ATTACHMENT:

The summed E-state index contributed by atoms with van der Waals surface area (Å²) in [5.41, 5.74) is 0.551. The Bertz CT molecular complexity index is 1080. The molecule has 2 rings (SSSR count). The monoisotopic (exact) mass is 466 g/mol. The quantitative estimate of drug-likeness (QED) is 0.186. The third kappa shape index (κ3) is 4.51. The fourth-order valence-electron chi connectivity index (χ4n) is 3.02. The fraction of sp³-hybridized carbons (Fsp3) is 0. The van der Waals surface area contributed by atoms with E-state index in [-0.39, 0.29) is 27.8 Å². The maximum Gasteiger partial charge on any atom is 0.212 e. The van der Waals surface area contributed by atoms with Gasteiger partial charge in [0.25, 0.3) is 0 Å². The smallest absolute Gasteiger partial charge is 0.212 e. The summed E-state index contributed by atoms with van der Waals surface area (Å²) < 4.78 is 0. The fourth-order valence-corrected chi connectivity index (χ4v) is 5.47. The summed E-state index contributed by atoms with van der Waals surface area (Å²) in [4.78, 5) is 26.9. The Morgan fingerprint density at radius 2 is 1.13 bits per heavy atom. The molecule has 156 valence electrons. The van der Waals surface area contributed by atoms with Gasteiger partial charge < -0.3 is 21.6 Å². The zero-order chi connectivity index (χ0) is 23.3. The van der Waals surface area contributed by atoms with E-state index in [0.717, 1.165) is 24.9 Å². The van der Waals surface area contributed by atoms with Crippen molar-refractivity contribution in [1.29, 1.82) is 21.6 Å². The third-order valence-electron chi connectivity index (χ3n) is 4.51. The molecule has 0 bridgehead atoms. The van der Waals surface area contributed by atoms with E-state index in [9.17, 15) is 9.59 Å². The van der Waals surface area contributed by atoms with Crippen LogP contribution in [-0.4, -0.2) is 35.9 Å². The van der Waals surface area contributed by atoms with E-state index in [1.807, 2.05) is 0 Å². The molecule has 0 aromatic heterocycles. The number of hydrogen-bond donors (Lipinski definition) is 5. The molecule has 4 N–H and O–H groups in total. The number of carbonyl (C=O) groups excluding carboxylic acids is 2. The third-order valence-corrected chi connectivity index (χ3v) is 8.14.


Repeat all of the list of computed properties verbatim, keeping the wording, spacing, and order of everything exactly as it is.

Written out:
The summed E-state index contributed by atoms with van der Waals surface area (Å²) in [5.41, 5.74) is 0.551. The Bertz CT molecular complexity index is 1080. The molecule has 2 rings (SSSR count). The monoisotopic (exact) mass is 466 g/mol. The quantitative estimate of drug-likeness (QED) is 0.186. The third kappa shape index (κ3) is 4.51. The fourth-order valence-electron chi connectivity index (χ4n) is 3.02. The fraction of sp³-hybridized carbons (Fsp3) is 0. The van der Waals surface area contributed by atoms with E-state index in [-0.39, 0.29) is 27.8 Å². The maximum Gasteiger partial charge on any atom is 0.212 e. The van der Waals surface area contributed by atoms with Gasteiger partial charge in [0.25, 0.3) is 0 Å². The smallest absolute Gasteiger partial charge is 0.212 e. The summed E-state index contributed by atoms with van der Waals surface area (Å²) < 4.78 is 0. The fourth-order valence-corrected chi connectivity index (χ4v) is 5.47. The summed E-state index contributed by atoms with van der Waals surface area (Å²) in [4.78, 5) is 26.9. The Morgan fingerprint density at radius 2 is 1.13 bits per heavy atom. The molecule has 156 valence electrons. The van der Waals surface area contributed by atoms with Gasteiger partial charge < -0.3 is 21.6 Å². The zero-order chi connectivity index (χ0) is 23.3. The van der Waals surface area contributed by atoms with E-state index in [0.717, 1.165) is 24.9 Å². The van der Waals surface area contributed by atoms with Crippen molar-refractivity contribution in [1.29, 1.82) is 21.6 Å². The third-order valence-electron chi connectivity index (χ3n) is 4.51. The molecule has 0 bridgehead atoms. The van der Waals surface area contributed by atoms with E-state index in [9.17, 15) is 9.59 Å². The van der Waals surface area contributed by atoms with Crippen LogP contribution in [-0.4, -0.2) is 35.9 Å². The van der Waals surface area contributed by atoms with E-state index in [1.807, 2.05) is 0 Å². The molecule has 0 aromatic heterocycles. The number of hydrogen-bond donors (Lipinski definition) is 5. The molecule has 4 N–H and O–H groups in total. The number of carbonyl (C=O) groups excluding carboxylic acids is 2. The third-order valence-corrected chi connectivity index (χ3v) is 8.14.